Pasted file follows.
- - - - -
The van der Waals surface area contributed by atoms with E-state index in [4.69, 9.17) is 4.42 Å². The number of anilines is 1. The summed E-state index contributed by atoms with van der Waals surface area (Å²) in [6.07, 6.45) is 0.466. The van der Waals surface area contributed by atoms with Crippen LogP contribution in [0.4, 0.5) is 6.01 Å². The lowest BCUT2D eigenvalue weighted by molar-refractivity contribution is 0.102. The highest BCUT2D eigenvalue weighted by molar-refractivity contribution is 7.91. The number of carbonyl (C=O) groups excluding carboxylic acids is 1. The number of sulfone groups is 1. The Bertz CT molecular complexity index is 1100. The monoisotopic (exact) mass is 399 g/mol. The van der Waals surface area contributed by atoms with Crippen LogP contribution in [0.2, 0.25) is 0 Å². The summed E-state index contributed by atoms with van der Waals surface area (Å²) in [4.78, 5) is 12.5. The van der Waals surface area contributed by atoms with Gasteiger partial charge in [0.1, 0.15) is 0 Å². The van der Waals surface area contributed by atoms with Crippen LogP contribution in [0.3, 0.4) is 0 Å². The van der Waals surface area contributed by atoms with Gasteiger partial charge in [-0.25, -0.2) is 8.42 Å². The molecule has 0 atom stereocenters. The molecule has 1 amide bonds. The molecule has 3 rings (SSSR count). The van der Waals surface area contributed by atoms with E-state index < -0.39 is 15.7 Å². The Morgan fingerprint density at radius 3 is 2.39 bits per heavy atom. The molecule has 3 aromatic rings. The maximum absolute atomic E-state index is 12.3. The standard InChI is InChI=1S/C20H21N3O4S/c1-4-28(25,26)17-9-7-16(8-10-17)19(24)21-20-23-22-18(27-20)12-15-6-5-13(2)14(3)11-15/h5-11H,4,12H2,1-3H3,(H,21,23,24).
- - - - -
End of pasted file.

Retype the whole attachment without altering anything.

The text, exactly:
The van der Waals surface area contributed by atoms with E-state index in [4.69, 9.17) is 4.42 Å². The number of anilines is 1. The summed E-state index contributed by atoms with van der Waals surface area (Å²) in [6.07, 6.45) is 0.466. The van der Waals surface area contributed by atoms with Crippen LogP contribution in [0.4, 0.5) is 6.01 Å². The lowest BCUT2D eigenvalue weighted by molar-refractivity contribution is 0.102. The highest BCUT2D eigenvalue weighted by molar-refractivity contribution is 7.91. The number of carbonyl (C=O) groups excluding carboxylic acids is 1. The number of sulfone groups is 1. The Bertz CT molecular complexity index is 1100. The monoisotopic (exact) mass is 399 g/mol. The van der Waals surface area contributed by atoms with Crippen LogP contribution in [0.2, 0.25) is 0 Å². The summed E-state index contributed by atoms with van der Waals surface area (Å²) in [4.78, 5) is 12.5. The van der Waals surface area contributed by atoms with Gasteiger partial charge in [0.1, 0.15) is 0 Å². The van der Waals surface area contributed by atoms with Crippen LogP contribution in [0.3, 0.4) is 0 Å². The van der Waals surface area contributed by atoms with Gasteiger partial charge in [-0.25, -0.2) is 8.42 Å². The molecule has 0 atom stereocenters. The molecule has 1 amide bonds. The molecule has 3 rings (SSSR count). The van der Waals surface area contributed by atoms with E-state index < -0.39 is 15.7 Å². The Morgan fingerprint density at radius 3 is 2.39 bits per heavy atom. The molecule has 3 aromatic rings. The maximum absolute atomic E-state index is 12.3. The standard InChI is InChI=1S/C20H21N3O4S/c1-4-28(25,26)17-9-7-16(8-10-17)19(24)21-20-23-22-18(27-20)12-15-6-5-13(2)14(3)11-15/h5-11H,4,12H2,1-3H3,(H,21,23,24).